COLLEGE PARK – Eighth District Republican nominee Chuck Floyd has raised more money than any other House challenger in Maryland.
The former State Department official and retired Army officer has raised $253,630 since November 2003, according to the latest filing with the Federal Election Commission, with the bulk of it coming in $177,000 in loans.
But he’s running against Rep. Chris Van Hollen, a first-term Democrat who had raised far more — almost $1.4 million — and who had $698,138 on hand as of June 30, the date of the last filing with the FEC.
That gives Van Hollen more than 20 times the $34,079 Floyd had on hand.
Floyd’s campaign did not respond to requests for comment.
Van Hollen’s campaign manager, Chuck Westover, said that despite the huge lead in funds, the campaign will not rest easy.
“I would say the tension of this race is not quite where it was last race,” Westover said. “We’ve been knocking on doors since June. There’s a lot of areas in this district that are going to be first-time (voting in the 8th District). One of the things we want to do is shore up that situation.”
In 2002, Van Hollen won 51.7 percent of the vote to unseat eight-term Republican Rep. Constance Morella, who got 47.5 percent.
While Floyd’s campaign spending has increased substantially in recent months it has not matched Van Hollen’s. Floyd saw his spending go from $46,784 in the first quarter of the year $67,197 in the second. The incumbent spent $82,309 and $86,785, respectively, in the same two periods.
The spending increase shows that Floyd is “a serious candidate, not a complete pushover or a joke,” said Jim Gimpel, a professor of government and politics at the University of Maryland.
But that does not translate into a good shot at winning, especially in a district regarded as safe for Democrats after the latest round of redistricting after the 2000 Census.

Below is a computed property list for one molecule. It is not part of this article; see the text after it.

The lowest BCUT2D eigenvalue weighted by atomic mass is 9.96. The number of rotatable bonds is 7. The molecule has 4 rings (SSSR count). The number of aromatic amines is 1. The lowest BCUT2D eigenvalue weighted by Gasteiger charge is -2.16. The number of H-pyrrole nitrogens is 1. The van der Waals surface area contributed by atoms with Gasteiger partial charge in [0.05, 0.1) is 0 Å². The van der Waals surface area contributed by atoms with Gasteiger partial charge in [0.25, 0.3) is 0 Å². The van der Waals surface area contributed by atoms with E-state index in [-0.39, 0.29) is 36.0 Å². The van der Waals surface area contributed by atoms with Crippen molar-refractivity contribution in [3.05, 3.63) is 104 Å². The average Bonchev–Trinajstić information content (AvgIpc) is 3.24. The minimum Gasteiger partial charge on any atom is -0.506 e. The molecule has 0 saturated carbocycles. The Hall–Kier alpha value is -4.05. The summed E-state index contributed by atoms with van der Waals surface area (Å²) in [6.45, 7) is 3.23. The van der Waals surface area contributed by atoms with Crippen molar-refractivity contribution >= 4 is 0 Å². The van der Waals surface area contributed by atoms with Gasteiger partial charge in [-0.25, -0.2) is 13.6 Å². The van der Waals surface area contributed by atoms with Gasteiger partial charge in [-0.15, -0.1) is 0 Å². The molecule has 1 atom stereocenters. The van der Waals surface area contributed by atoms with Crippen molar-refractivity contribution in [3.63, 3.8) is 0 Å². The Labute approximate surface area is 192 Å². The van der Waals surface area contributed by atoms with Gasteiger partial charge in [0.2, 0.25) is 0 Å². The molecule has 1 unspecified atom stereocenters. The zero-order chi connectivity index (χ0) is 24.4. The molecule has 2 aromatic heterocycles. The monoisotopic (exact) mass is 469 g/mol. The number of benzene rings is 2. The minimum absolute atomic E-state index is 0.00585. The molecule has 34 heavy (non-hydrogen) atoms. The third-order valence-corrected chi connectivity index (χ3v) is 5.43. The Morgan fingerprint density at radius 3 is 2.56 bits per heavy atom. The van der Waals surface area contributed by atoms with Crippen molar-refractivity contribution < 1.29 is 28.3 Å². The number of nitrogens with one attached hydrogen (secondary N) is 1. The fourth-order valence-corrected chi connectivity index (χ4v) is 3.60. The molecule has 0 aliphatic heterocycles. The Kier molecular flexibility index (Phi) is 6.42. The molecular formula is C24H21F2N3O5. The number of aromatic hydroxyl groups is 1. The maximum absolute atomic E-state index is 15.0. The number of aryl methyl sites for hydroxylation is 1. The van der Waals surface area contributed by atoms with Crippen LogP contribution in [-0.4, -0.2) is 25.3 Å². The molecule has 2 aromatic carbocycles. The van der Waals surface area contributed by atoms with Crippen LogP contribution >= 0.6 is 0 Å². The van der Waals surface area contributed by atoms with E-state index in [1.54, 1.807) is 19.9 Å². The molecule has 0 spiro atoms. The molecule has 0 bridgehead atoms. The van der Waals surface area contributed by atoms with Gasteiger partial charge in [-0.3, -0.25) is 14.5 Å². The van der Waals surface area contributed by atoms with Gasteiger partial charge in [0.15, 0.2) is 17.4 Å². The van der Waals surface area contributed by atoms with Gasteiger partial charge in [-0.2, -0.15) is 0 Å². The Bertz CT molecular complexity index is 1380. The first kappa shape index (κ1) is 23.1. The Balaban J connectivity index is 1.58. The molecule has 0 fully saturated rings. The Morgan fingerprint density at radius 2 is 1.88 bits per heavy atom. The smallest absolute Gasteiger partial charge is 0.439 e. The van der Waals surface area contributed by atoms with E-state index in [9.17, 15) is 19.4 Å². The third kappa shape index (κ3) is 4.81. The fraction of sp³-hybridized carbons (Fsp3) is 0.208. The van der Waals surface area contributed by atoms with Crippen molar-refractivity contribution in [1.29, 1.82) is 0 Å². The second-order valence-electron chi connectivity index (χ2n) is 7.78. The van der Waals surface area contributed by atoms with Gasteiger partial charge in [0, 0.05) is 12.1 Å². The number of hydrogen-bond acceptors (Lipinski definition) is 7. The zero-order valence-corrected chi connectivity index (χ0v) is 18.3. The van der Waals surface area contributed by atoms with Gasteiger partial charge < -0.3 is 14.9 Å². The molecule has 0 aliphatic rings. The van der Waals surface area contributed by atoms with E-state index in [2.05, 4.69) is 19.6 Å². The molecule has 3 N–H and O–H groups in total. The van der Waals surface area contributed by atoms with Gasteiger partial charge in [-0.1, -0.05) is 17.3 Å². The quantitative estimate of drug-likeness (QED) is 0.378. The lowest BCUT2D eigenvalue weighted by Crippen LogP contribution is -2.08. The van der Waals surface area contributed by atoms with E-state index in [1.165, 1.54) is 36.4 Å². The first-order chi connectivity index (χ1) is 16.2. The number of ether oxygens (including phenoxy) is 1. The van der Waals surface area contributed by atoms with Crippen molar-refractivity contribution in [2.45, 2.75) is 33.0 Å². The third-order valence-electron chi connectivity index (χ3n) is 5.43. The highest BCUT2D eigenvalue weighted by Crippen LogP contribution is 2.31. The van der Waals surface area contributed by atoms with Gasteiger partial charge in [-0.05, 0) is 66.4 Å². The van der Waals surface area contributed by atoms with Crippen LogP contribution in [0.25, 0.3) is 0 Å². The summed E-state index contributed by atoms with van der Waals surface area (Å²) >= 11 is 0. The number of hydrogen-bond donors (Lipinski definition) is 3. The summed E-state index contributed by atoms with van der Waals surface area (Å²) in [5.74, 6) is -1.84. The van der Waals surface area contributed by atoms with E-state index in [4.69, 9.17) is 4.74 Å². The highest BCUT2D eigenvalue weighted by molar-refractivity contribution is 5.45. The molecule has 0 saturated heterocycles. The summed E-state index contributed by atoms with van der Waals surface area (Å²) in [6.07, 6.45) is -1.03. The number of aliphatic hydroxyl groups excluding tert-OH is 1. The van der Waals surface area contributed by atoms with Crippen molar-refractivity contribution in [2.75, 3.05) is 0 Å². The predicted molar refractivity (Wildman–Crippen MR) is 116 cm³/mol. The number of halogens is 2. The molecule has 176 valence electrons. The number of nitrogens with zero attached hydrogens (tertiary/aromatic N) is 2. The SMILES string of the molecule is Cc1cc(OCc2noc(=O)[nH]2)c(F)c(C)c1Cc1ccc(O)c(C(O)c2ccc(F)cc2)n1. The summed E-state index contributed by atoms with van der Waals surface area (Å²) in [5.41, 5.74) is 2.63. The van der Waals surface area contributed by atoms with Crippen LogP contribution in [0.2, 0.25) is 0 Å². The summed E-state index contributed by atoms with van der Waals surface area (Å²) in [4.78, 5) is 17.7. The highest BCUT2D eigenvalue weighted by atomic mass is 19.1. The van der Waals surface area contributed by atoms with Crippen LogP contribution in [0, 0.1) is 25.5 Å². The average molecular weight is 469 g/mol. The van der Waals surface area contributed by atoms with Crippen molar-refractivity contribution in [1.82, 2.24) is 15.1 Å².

In that redistricting, some of the more Republican-leaning rural areas of Montgomery County were removed from the district and a more Democratic section of Prince George’s County was added. Pollster Larry Harris said there are not enough independent voters in the county to help tilt the race in Floyd’s favor.
Independent polls on the race are scarce. Harris said that is because Van Hollen is seen as a “shoo-in” for a variety of reasons.
“He’s got a great grass-roots organization. He has established a reputation for constituent service. He has not made any mistakes,” said Harris, a partner with Mason-Dixon Polling and Research Inc., an independent firm.
He added that Floyd has not met many “critical success factors of a campaign.” Among them are significant funding, media exposure, support from the national and state party and a previously held elected office.
Van Hollen has all these, Harris said.
“He’d have to pull a Jack Ryan or a (James) McGreevey” to lose, Harris said, referring to politicians in Illinois and New Jersey who were tainted by sex scandals.
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